Mexico holiday, Mayan Yucatan and Coast
Description of Mexico holiday, Mayan Yucatan and Coast
There’s no need to spend your week in Mexico zooming around half the country. This holiday to the Yucatan Peninsula zooms in on the rainforest-clad southeast. And it’s a tailor made trip, so the itinerary and accommodation can be tweaked to your preferences.
You’ll stay close to Chichen Itza, giving you the chance to spread your visit over two days. It’s one of the best-preserved Mayan archaeological sites, dishing out a vast platter of pyramids and temples carved with rain gods and serpents. Then you’ll move on to Merida. Founded by Mayans and colonised by the Spanish conquistadores, a walking tour will guide you around a mix of modern and opulent, crumbling buildings.
The Mayan Riviera is the grand finale of your Yucatan holiday. Away from the city grid, Playa del Carmen is still a ramshackle beach town at heart. White-sand beaches and rainforested cliffs are par for the course.
1 Reviews of Mexico holiday, Mayan Yucatan and Coast
Reviewed on 25 May 2022 by Marie Southall
1. What was the most memorable or exciting part of your holiday?
Swimming through the ancient Mayan temples in the biosphere or learning about the Mayan history at the Hacienda and Archeological sites.
2. What tips would you give other travellers booking this holiday?
The day tours with the private guides were amazing and worth every penny. Tulum was a tourist beach resort and not as local or sustainable as we had hoped.
3. Did you feel that your holiday benefited local people, reduced environmental impacts or supported conservation?
I think the Merida part of our trip was the most beneficial for local people/ had the least environmental impact. Tulum and Cancun were both large tourist resorts with the environmental impact that comes with that style of tourism.
4. Finally, how would you rate your holiday overall?
Excellent. The Mayan history was so interesting.
PlanetTravel and tourism can both benefit and damage the environment, the economy, the social structure, culture and communities in any country. We know how mass tourism, unrestricted hotel building, poorly devised tours and environmentally destructive activities can bring money flooding in and governments have, in a spirit of short termism, been tempted to accept them. But experience teaches us that in the long term this sort of uncontrolled activity can be detrimental to the country's development.
As a company we love Latin America and strive to protect the rural and urban landscapes which we take you to visit. We work with local operators which have a proven record in training guides to set a good example in their respect for their surroundings and pass on advice and encouragement to visitors on how to preserve the fragile environment in simple ways, such as by refilling a water bottle, disposing of rubbish responsibly, not disturbing local communities or wildlife and not purchasing items made from endangered animals or plants. When selecting accommodation, we give preference to hotels, lodges and cruise vessels which have a verifiable commitment to eco-friendly practices.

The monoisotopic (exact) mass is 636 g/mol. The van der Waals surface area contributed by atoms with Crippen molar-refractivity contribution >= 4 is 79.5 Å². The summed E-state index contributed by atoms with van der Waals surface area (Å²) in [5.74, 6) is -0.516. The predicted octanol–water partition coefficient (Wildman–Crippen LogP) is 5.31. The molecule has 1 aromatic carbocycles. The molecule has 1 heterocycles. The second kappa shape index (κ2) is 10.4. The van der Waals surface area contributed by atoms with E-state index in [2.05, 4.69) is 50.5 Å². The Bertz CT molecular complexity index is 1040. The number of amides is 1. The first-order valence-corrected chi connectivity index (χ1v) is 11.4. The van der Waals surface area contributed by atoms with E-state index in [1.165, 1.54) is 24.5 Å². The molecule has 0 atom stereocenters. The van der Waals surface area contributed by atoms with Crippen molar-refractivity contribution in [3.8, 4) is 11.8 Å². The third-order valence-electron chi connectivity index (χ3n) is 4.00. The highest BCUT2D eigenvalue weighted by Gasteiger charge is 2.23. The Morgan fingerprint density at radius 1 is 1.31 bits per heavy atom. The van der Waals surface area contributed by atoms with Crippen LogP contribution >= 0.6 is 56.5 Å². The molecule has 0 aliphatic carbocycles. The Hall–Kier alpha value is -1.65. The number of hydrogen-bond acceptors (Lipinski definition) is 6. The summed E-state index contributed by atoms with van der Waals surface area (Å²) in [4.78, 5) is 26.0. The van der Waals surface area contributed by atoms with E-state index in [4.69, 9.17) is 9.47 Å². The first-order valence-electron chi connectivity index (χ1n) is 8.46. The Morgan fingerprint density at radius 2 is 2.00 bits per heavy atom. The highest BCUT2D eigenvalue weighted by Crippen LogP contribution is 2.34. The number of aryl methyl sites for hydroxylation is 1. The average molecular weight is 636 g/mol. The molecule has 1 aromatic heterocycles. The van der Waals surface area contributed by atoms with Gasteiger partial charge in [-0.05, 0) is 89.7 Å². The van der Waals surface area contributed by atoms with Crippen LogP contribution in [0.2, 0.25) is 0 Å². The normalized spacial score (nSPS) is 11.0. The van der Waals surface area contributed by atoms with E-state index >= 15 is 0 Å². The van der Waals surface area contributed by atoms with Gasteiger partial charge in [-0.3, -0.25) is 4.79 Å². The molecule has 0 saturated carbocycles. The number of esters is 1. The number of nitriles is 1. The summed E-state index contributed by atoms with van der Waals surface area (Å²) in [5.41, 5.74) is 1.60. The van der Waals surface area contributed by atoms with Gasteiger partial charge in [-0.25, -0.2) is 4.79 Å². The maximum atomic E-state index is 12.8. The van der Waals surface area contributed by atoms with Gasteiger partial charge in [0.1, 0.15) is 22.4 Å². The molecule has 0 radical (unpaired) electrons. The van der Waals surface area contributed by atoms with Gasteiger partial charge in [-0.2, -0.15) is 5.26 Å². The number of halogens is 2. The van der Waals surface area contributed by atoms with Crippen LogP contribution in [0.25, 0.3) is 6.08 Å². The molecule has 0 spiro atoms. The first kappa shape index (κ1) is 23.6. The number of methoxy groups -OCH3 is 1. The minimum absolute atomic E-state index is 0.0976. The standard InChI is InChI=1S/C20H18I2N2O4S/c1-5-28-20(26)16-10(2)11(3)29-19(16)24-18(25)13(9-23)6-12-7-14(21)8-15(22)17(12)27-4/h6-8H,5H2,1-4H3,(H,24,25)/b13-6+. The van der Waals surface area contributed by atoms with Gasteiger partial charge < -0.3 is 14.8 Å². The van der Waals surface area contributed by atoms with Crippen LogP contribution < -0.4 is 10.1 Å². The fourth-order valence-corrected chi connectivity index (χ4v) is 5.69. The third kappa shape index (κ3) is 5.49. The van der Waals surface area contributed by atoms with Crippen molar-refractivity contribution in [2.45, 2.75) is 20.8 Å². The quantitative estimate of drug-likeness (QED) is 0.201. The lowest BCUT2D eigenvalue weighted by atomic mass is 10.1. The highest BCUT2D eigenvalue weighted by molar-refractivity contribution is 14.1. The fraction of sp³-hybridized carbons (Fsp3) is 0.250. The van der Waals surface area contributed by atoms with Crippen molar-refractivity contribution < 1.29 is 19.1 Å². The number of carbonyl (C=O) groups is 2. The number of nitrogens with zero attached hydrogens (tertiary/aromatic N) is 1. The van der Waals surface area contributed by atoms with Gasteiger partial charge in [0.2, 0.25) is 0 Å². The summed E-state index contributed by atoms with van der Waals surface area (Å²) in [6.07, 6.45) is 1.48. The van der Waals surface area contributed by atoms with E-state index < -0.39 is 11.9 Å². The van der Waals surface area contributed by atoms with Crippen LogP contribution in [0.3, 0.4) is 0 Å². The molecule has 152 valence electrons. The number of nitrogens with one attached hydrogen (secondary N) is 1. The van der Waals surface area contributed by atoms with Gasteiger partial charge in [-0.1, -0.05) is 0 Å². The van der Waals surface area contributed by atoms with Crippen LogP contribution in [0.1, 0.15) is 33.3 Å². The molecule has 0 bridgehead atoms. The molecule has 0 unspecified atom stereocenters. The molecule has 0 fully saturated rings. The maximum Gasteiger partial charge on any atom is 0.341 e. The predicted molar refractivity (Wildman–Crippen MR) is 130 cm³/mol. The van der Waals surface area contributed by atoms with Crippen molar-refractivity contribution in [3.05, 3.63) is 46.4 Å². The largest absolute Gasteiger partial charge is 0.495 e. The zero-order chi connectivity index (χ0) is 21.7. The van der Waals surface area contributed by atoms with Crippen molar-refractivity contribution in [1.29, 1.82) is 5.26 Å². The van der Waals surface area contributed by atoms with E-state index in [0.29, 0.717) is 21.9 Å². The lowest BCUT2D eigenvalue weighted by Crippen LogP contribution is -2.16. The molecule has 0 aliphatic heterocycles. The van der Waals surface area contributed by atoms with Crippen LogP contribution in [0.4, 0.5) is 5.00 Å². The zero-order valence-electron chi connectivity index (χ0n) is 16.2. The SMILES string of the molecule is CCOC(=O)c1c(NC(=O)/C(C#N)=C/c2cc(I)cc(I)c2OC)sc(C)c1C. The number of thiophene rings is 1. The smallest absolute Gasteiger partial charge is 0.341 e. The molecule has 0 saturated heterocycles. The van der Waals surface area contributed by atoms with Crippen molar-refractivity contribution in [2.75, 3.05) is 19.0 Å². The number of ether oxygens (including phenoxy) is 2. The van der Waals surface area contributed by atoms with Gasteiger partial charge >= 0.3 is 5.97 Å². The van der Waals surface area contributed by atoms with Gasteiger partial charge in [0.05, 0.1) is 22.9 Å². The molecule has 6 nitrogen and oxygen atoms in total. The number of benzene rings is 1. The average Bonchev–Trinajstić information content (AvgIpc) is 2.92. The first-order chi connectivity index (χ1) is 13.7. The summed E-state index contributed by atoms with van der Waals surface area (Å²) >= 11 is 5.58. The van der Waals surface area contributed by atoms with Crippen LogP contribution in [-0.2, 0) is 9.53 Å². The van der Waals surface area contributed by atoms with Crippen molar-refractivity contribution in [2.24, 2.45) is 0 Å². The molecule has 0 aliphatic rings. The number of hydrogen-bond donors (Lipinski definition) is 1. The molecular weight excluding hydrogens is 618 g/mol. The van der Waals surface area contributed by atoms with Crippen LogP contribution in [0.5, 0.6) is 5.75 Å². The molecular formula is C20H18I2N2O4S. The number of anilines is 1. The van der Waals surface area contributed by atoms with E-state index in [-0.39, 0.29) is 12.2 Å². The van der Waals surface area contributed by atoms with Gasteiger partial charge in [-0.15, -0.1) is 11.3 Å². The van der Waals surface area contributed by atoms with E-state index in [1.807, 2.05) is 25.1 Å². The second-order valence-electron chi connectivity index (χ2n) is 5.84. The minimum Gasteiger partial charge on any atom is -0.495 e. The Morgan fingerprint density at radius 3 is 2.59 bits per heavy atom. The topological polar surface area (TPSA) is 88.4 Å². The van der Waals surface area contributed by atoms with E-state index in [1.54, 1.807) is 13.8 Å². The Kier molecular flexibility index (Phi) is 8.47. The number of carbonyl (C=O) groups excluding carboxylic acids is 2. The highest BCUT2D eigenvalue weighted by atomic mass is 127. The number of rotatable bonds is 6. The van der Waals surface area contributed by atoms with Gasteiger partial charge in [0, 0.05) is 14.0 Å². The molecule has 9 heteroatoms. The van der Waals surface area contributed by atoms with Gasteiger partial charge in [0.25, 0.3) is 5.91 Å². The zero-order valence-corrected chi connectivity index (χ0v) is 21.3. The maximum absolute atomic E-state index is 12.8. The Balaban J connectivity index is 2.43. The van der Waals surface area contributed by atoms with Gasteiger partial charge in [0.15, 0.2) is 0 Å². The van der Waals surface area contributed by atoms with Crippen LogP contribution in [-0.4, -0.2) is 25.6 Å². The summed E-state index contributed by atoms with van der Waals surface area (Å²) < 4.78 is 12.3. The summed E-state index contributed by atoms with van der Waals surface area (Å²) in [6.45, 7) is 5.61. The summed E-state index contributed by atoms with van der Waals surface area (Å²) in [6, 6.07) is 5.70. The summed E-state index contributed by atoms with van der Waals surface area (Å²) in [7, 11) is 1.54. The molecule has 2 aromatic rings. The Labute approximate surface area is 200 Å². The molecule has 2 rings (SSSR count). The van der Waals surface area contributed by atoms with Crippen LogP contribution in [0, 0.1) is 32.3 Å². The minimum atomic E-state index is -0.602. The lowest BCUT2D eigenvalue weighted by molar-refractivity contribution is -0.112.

This good-value holiday includes a visit to one of Mexico’s many archaeological sites and, as they are such an important part of the country’s cultural heritage, we understand the importance of preserving these fragile ruins. During your visit to Chichén Itzá you will be accompanied by a well-trained guide who not only teaches guests about the history of the site they are visiting but also educates them on how they can minimise the impact of their visit: simple actions such as not touching the ruins and making sure you dispose of your waste correctly will always be suggested by our local guides.
In Mérida we have chosen a walking tour of the city in an effort to keep down carbon emissions, and with a compact colonial core, it also makes sense to explore the city on foot. Throughout the city you will see how the historical buildings have been meticulously preserved; it is a city that tells its own story with much of the colonial architecture having been built with stones from toppled Mayan temples, and the cultural vestiges of the Maya are equally intertwined in the city’s modern-day society.
PeopleWe pride ourselves on delivering our clients truly authentic and unforgettable experiences in Latin America which connect travellers with the people whose country they visit. On this holiday you will visit some colonial haciendas which date back to the 17th and 18th centuries when the boom in the sisal fibre trade was taking place, and retain many of the original features. Owned by the Hernández family, Hacienda Ochil was restored in an attempt to bring visitors to the Yucatán, an area inhabited by descendants of the Mayas who built sites such as Chichén Itzá, so that they would have the opportunity to engage with people from the local villages and gain a deeper understanding of the region and its culture. They have been committed to supporting the local community by providing jobs and clinics and helping to provide education. There is also a craft shop on site which sells souvenirs made by artisans from the area – by purchasing some of their handicrafts you will help support the local economy.
This holiday also gives you the opportunity to book some activities locally. On the Caribbean coast you will have some time at leisure where there are plenty of excursions on offer: whether you choose to head inland to Mayan ruins or spending time snorkelling, kayaking or diving, by choosing to enhance your holiday with these experiences, provided by reputable local operators selected by our trusted partners, you can help support local communities and economies.
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